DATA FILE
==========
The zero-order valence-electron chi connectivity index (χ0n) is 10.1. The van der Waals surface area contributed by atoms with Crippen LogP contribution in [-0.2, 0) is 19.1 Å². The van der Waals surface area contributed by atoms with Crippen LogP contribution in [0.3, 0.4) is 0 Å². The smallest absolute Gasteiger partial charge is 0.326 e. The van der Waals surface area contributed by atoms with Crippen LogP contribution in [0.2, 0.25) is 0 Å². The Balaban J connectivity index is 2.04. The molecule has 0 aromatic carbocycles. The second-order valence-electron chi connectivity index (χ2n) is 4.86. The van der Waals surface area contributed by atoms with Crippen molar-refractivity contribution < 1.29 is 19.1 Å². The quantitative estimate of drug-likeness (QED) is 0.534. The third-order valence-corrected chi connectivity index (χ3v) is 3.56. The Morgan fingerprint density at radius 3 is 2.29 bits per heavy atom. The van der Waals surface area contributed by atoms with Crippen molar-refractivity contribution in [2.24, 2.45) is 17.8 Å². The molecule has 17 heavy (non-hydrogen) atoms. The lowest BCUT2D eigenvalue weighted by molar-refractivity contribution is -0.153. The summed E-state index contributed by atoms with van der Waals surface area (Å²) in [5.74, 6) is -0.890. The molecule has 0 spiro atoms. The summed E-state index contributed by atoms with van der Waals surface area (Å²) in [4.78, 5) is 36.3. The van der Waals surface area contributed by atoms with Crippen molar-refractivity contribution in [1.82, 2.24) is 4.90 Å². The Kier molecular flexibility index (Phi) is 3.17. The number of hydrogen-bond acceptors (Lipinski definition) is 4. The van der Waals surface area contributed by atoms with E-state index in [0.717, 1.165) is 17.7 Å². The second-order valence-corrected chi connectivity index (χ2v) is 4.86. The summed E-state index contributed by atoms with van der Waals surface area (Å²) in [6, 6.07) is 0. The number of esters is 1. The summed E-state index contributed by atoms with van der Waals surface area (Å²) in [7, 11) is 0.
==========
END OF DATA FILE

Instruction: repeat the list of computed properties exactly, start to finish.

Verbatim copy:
The zero-order valence-electron chi connectivity index (χ0n) is 10.1. The van der Waals surface area contributed by atoms with Crippen LogP contribution in [-0.2, 0) is 19.1 Å². The van der Waals surface area contributed by atoms with Crippen LogP contribution in [0.3, 0.4) is 0 Å². The smallest absolute Gasteiger partial charge is 0.326 e. The van der Waals surface area contributed by atoms with Crippen LogP contribution in [0.2, 0.25) is 0 Å². The Balaban J connectivity index is 2.04. The molecule has 0 aromatic carbocycles. The second-order valence-electron chi connectivity index (χ2n) is 4.86. The van der Waals surface area contributed by atoms with Crippen molar-refractivity contribution < 1.29 is 19.1 Å². The quantitative estimate of drug-likeness (QED) is 0.534. The third-order valence-corrected chi connectivity index (χ3v) is 3.56. The Morgan fingerprint density at radius 3 is 2.29 bits per heavy atom. The van der Waals surface area contributed by atoms with Crippen molar-refractivity contribution in [2.24, 2.45) is 17.8 Å². The molecule has 17 heavy (non-hydrogen) atoms. The lowest BCUT2D eigenvalue weighted by molar-refractivity contribution is -0.153. The summed E-state index contributed by atoms with van der Waals surface area (Å²) in [5.74, 6) is -0.890. The molecule has 0 spiro atoms. The summed E-state index contributed by atoms with van der Waals surface area (Å²) in [4.78, 5) is 36.3. The van der Waals surface area contributed by atoms with Crippen molar-refractivity contribution in [1.82, 2.24) is 4.90 Å². The Kier molecular flexibility index (Phi) is 3.17. The number of hydrogen-bond acceptors (Lipinski definition) is 4. The van der Waals surface area contributed by atoms with E-state index in [0.717, 1.165) is 17.7 Å². The second-order valence-corrected chi connectivity index (χ2v) is 4.86. The summed E-state index contributed by atoms with van der Waals surface area (Å²) in [6, 6.07) is 0. The number of esters is 1. The summed E-state index contributed by atoms with van der Waals surface area (Å²) in [7, 11) is 0.